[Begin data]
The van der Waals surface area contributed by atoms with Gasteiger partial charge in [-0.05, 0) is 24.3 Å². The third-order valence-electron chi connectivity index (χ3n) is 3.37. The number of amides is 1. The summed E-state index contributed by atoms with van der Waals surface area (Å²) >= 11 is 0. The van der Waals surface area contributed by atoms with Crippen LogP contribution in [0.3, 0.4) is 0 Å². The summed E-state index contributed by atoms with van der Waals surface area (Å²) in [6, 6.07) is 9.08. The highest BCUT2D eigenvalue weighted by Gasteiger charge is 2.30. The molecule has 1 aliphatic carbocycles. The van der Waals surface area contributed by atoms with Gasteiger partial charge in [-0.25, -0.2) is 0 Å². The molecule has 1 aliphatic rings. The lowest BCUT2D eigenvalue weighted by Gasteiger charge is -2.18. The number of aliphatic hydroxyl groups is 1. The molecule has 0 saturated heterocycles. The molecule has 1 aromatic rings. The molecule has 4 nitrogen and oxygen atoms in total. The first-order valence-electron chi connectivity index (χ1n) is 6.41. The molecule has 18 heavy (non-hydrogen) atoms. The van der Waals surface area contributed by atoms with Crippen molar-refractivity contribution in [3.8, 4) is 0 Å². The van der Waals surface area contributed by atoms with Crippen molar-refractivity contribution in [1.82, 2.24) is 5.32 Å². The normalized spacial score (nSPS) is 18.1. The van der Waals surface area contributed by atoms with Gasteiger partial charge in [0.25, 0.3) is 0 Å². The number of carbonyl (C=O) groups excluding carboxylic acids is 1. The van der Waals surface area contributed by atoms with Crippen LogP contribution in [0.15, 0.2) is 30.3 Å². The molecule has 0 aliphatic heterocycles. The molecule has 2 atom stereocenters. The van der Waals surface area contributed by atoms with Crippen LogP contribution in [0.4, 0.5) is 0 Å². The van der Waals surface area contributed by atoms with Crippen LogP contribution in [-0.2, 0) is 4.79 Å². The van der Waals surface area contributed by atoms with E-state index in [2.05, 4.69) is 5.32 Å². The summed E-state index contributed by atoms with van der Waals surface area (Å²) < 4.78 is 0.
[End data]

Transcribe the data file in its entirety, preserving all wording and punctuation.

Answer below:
The van der Waals surface area contributed by atoms with Gasteiger partial charge in [-0.05, 0) is 24.3 Å². The third-order valence-electron chi connectivity index (χ3n) is 3.37. The number of amides is 1. The summed E-state index contributed by atoms with van der Waals surface area (Å²) >= 11 is 0. The van der Waals surface area contributed by atoms with Crippen LogP contribution in [0.3, 0.4) is 0 Å². The summed E-state index contributed by atoms with van der Waals surface area (Å²) in [6, 6.07) is 9.08. The highest BCUT2D eigenvalue weighted by Gasteiger charge is 2.30. The molecule has 1 aliphatic carbocycles. The van der Waals surface area contributed by atoms with Gasteiger partial charge in [-0.25, -0.2) is 0 Å². The molecule has 1 aliphatic rings. The lowest BCUT2D eigenvalue weighted by Gasteiger charge is -2.18. The number of aliphatic hydroxyl groups is 1. The molecule has 0 saturated heterocycles. The molecule has 1 aromatic rings. The molecule has 4 nitrogen and oxygen atoms in total. The first-order valence-electron chi connectivity index (χ1n) is 6.41. The molecule has 18 heavy (non-hydrogen) atoms. The van der Waals surface area contributed by atoms with Crippen molar-refractivity contribution in [3.8, 4) is 0 Å². The van der Waals surface area contributed by atoms with Crippen molar-refractivity contribution in [1.82, 2.24) is 5.32 Å². The normalized spacial score (nSPS) is 18.1. The van der Waals surface area contributed by atoms with Gasteiger partial charge in [0.25, 0.3) is 0 Å². The number of carbonyl (C=O) groups excluding carboxylic acids is 1. The van der Waals surface area contributed by atoms with Crippen LogP contribution in [0.15, 0.2) is 30.3 Å². The molecule has 0 aliphatic heterocycles. The molecule has 2 atom stereocenters. The van der Waals surface area contributed by atoms with Crippen LogP contribution in [0.4, 0.5) is 0 Å². The van der Waals surface area contributed by atoms with Crippen LogP contribution in [-0.2, 0) is 4.79 Å². The van der Waals surface area contributed by atoms with E-state index in [2.05, 4.69) is 5.32 Å². The summed E-state index contributed by atoms with van der Waals surface area (Å²) < 4.78 is 0.